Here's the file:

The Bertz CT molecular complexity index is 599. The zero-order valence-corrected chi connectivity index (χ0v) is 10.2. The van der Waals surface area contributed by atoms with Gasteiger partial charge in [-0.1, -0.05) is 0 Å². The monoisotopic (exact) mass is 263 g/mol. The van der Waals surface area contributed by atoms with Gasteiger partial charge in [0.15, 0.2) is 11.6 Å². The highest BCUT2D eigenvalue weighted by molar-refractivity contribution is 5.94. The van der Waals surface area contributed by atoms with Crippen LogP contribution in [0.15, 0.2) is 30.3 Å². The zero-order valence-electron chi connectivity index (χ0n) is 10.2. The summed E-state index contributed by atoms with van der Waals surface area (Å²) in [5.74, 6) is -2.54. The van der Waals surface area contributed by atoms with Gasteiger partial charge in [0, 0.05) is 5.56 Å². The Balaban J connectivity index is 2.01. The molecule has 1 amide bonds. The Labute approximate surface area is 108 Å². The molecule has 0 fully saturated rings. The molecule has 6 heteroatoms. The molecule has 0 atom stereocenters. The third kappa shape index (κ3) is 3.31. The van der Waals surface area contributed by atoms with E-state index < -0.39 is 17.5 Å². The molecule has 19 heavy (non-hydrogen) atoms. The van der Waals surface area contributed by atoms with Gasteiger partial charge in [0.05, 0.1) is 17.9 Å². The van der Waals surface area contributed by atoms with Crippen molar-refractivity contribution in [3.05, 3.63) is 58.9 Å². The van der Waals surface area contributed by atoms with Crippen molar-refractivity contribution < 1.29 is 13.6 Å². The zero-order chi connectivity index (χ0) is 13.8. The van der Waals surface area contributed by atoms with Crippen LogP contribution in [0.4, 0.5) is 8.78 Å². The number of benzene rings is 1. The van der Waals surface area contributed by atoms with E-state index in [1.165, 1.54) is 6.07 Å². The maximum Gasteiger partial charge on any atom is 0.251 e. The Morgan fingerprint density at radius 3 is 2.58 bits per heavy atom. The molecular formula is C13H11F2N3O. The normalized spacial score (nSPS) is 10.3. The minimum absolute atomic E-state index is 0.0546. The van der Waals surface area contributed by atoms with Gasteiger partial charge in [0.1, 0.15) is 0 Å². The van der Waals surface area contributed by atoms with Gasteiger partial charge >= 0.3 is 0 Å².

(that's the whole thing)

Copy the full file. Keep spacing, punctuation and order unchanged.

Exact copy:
The Bertz CT molecular complexity index is 599. The zero-order valence-corrected chi connectivity index (χ0v) is 10.2. The van der Waals surface area contributed by atoms with Gasteiger partial charge in [-0.1, -0.05) is 0 Å². The monoisotopic (exact) mass is 263 g/mol. The van der Waals surface area contributed by atoms with Gasteiger partial charge in [0.15, 0.2) is 11.6 Å². The highest BCUT2D eigenvalue weighted by molar-refractivity contribution is 5.94. The van der Waals surface area contributed by atoms with Crippen LogP contribution in [0.15, 0.2) is 30.3 Å². The zero-order valence-electron chi connectivity index (χ0n) is 10.2. The summed E-state index contributed by atoms with van der Waals surface area (Å²) in [5.74, 6) is -2.54. The van der Waals surface area contributed by atoms with Gasteiger partial charge in [0, 0.05) is 5.56 Å². The Balaban J connectivity index is 2.01. The molecule has 1 amide bonds. The Labute approximate surface area is 108 Å². The molecule has 0 fully saturated rings. The molecule has 6 heteroatoms. The molecule has 0 atom stereocenters. The third kappa shape index (κ3) is 3.31. The van der Waals surface area contributed by atoms with E-state index < -0.39 is 17.5 Å². The molecule has 19 heavy (non-hydrogen) atoms. The van der Waals surface area contributed by atoms with Gasteiger partial charge in [0.05, 0.1) is 17.9 Å². The van der Waals surface area contributed by atoms with Crippen molar-refractivity contribution in [3.05, 3.63) is 58.9 Å². The van der Waals surface area contributed by atoms with Crippen molar-refractivity contribution < 1.29 is 13.6 Å². The zero-order chi connectivity index (χ0) is 13.8. The van der Waals surface area contributed by atoms with Crippen LogP contribution in [0.4, 0.5) is 8.78 Å². The number of benzene rings is 1. The van der Waals surface area contributed by atoms with E-state index in [1.165, 1.54) is 6.07 Å². The maximum Gasteiger partial charge on any atom is 0.251 e. The Morgan fingerprint density at radius 3 is 2.58 bits per heavy atom. The molecular formula is C13H11F2N3O. The normalized spacial score (nSPS) is 10.3. The minimum absolute atomic E-state index is 0.0546. The van der Waals surface area contributed by atoms with Gasteiger partial charge in [0.1, 0.15) is 0 Å². The van der Waals surface area contributed by atoms with Gasteiger partial charge >= 0.3 is 0 Å².